Hotels & Accommodation in Tramore

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Best Tramore Hotels

Tramore Introduction

There aren't many proper old-school seaside resorts around these days, the ones that feature a combination of sand, fairground and ice cream that reminds you of the good old days. The Irish are lucky to have one of the few left – Tramore. Located in County Waterford, it retains some elements of the original tourist boom of the early 19th century. There's plenty here for visitors to see and do; aside from water sports like surfing, there's golfing, cycling and horse racing. And as part of Ireland's Ancient East, fascinating reminders of the country's rich past are never far away.

Hotels in Tramore

Accommodations in Tramore are a medley of old Victorian buildings and contemporary hotels. If splurging on a place to stay isn't an issue, you can choose from luxury hotels in Tramore where the facilities and service are top-notch. Sleep in spacious guestrooms with breathtaking views of the sea, savour delectable meals in on-site restaurants and enjoy a nightcap by the lobby fireplace or on the rooftop terrace. There are also some upscale B&Bs here where you'll find snug but well-equipped guestrooms, flower gardens, and terraces or patios that are perfect for al fresco meals. They also offer cooked-to-order breakfast and Wi-Fi for free.

Where to stay in Tramore

Strand Road is a good place to stay in Tramore, where the hotels are just steps away from the beach and the promenade. Close by are family-friendly places like playgrounds and amusement parks that are guaranteed to keep the kids entertained for hours. Dining options like bistros, pizzerias and fish-and-chip shops as well as traditional Irish pubs are within walking distance too. Some hotels are situated on Waterford Road and are popular for their proximity to both the town centre and the City of Waterford. You'll also find a few spots in the Newton Hill area south of the town centre, close to the golf course, cafes and bars.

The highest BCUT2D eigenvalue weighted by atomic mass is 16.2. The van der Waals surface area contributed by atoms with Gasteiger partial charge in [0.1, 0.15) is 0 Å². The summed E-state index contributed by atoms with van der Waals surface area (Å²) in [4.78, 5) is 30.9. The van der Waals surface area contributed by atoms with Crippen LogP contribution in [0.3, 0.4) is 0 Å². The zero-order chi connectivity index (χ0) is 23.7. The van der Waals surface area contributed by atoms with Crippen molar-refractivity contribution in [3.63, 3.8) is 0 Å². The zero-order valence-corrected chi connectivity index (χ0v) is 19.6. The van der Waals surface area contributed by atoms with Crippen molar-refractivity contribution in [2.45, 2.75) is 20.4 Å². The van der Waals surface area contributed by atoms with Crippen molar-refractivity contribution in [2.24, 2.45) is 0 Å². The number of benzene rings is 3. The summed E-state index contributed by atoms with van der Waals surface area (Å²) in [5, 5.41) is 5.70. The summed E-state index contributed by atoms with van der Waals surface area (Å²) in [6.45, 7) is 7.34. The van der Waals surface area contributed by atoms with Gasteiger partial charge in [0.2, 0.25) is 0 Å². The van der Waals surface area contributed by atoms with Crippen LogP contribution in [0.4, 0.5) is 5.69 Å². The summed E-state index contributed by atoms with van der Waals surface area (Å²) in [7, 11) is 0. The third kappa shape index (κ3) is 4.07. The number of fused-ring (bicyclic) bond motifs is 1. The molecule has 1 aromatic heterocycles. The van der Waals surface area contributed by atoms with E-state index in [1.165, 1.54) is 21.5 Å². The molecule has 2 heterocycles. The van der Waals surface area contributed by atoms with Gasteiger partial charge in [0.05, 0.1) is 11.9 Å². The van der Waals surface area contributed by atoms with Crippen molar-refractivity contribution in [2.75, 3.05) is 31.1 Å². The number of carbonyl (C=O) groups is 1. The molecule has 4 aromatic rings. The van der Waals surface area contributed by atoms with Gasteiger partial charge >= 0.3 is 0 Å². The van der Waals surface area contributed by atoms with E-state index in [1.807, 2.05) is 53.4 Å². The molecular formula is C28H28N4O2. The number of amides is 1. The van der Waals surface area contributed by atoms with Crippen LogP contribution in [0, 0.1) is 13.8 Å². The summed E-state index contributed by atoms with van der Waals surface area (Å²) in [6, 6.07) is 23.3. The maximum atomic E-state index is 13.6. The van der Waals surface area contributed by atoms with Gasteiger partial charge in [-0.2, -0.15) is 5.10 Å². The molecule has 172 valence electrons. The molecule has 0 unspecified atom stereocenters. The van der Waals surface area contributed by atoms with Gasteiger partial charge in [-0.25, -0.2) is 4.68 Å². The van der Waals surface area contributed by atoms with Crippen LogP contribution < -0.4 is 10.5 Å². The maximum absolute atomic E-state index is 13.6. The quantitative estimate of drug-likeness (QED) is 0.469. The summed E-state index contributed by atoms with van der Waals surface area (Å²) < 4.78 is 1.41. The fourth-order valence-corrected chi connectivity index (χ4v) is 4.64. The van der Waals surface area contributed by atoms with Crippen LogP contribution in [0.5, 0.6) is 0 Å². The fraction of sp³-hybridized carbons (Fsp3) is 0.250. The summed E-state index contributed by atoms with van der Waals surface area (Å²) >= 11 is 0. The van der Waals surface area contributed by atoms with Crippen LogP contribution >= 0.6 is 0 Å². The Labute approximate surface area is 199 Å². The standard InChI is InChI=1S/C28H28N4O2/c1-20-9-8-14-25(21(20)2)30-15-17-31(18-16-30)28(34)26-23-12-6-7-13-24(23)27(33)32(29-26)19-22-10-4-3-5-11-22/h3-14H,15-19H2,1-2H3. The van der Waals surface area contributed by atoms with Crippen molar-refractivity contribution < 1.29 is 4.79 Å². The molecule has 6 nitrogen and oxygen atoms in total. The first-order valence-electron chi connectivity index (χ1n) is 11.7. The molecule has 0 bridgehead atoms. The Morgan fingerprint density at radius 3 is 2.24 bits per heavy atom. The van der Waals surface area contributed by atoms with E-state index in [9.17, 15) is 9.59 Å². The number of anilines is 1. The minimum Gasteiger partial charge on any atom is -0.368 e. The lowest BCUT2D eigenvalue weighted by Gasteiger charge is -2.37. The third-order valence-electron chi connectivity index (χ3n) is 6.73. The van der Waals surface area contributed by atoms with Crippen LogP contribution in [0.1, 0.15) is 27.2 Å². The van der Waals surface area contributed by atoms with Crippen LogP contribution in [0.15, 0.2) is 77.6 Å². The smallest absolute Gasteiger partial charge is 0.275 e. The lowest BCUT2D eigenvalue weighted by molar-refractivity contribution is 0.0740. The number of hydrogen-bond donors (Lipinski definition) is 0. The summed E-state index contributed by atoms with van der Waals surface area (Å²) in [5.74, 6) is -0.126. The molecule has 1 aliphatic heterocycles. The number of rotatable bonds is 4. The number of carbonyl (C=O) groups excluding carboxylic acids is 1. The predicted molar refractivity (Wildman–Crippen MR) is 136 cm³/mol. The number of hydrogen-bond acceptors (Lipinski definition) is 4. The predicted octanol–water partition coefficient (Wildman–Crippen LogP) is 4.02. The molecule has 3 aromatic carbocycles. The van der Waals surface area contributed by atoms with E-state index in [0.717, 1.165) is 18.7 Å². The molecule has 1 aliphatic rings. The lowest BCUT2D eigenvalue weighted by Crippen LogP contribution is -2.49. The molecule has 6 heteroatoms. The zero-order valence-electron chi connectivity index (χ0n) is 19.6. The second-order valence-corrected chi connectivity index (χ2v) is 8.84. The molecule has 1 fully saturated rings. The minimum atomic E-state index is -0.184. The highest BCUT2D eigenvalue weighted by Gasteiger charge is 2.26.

Things to see in Tramore

One of the town's top tourist draws is undoubtedly Tramore Beach. A 5-kilometre stretch of golden sand, it's perfect for beachcombing and sunbathing. Surf schools and clubs have a presence on the beach, which also rent out equipment. And on a windy day, expect to see windsurfers and kitesurfers speeding across the waters of Tramore Bay. Rock and reef fishing are also popular pastimes here. Horse races were originally held on the beach in the 18th century, but today they take place at the 80-acre Waterford and Tramore Racecourse. The major race festival occurs every August, with national hunt and flat races happening over a course of 4 days. The Tramore Golf Club, one of the oldest in Ireland, is another thing the town is famous for. Established in 1894, the club features 2 golf courses designed by Jeff Howes and has hosted a variety of professional tournaments and club competitions.

How to get to Tramore

Tramore enjoys a strong rail, road, coach and even ferry connectivity. If you're coming in by air, the closest airport is Waterford Regional Airport, about a 10-minute drive away. The airport facilitates daily flights to London and a twice-weekly service to Manchester. The airports of Larne and Rosslare are just an hour away from Tramore. The nearest railway station is in Waterford, which connects to the Tramore bus station by coach. A good road network connects Tramore to destinations that include Waterford, Dublin, Rosslare, Cork and Limerick. If you prefer to travel by water, you can catch a ferry to Tramore from Dublin Port, Larne, Rosslare, Cork and Dun Laoghaire.